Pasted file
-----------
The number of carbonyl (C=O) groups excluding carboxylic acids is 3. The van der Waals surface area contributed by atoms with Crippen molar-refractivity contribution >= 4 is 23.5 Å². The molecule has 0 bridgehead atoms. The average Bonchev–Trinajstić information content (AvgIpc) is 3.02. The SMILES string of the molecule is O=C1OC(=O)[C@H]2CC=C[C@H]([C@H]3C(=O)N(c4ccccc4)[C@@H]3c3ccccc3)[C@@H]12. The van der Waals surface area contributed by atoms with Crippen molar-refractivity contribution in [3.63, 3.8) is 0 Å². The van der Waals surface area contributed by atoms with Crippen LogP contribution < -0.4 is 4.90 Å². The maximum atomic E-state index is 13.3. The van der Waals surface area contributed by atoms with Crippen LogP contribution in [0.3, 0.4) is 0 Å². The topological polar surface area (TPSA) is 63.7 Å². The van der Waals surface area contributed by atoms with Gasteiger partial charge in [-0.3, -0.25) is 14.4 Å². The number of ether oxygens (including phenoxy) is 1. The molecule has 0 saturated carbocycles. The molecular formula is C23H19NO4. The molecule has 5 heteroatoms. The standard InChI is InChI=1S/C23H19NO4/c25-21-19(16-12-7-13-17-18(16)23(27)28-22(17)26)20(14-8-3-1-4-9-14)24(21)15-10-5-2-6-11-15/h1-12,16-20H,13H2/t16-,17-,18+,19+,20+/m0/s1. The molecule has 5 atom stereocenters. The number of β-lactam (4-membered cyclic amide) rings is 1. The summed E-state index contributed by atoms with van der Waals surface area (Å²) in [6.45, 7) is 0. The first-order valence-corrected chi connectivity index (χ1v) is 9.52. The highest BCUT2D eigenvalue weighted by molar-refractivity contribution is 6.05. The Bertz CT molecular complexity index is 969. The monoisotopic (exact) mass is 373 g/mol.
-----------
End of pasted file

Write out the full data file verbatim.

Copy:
The number of carbonyl (C=O) groups excluding carboxylic acids is 3. The van der Waals surface area contributed by atoms with Crippen molar-refractivity contribution >= 4 is 23.5 Å². The molecule has 0 bridgehead atoms. The average Bonchev–Trinajstić information content (AvgIpc) is 3.02. The SMILES string of the molecule is O=C1OC(=O)[C@H]2CC=C[C@H]([C@H]3C(=O)N(c4ccccc4)[C@@H]3c3ccccc3)[C@@H]12. The van der Waals surface area contributed by atoms with Crippen molar-refractivity contribution in [3.63, 3.8) is 0 Å². The van der Waals surface area contributed by atoms with Crippen LogP contribution < -0.4 is 4.90 Å². The maximum atomic E-state index is 13.3. The van der Waals surface area contributed by atoms with Crippen LogP contribution in [0.3, 0.4) is 0 Å². The topological polar surface area (TPSA) is 63.7 Å². The van der Waals surface area contributed by atoms with Gasteiger partial charge in [-0.3, -0.25) is 14.4 Å². The number of ether oxygens (including phenoxy) is 1. The molecule has 0 saturated carbocycles. The molecular formula is C23H19NO4. The molecule has 5 heteroatoms. The standard InChI is InChI=1S/C23H19NO4/c25-21-19(16-12-7-13-17-18(16)23(27)28-22(17)26)20(14-8-3-1-4-9-14)24(21)15-10-5-2-6-11-15/h1-12,16-20H,13H2/t16-,17-,18+,19+,20+/m0/s1. The molecule has 5 atom stereocenters. The number of β-lactam (4-membered cyclic amide) rings is 1. The summed E-state index contributed by atoms with van der Waals surface area (Å²) in [6.45, 7) is 0. The first-order valence-corrected chi connectivity index (χ1v) is 9.52. The highest BCUT2D eigenvalue weighted by molar-refractivity contribution is 6.05. The Bertz CT molecular complexity index is 969. The monoisotopic (exact) mass is 373 g/mol.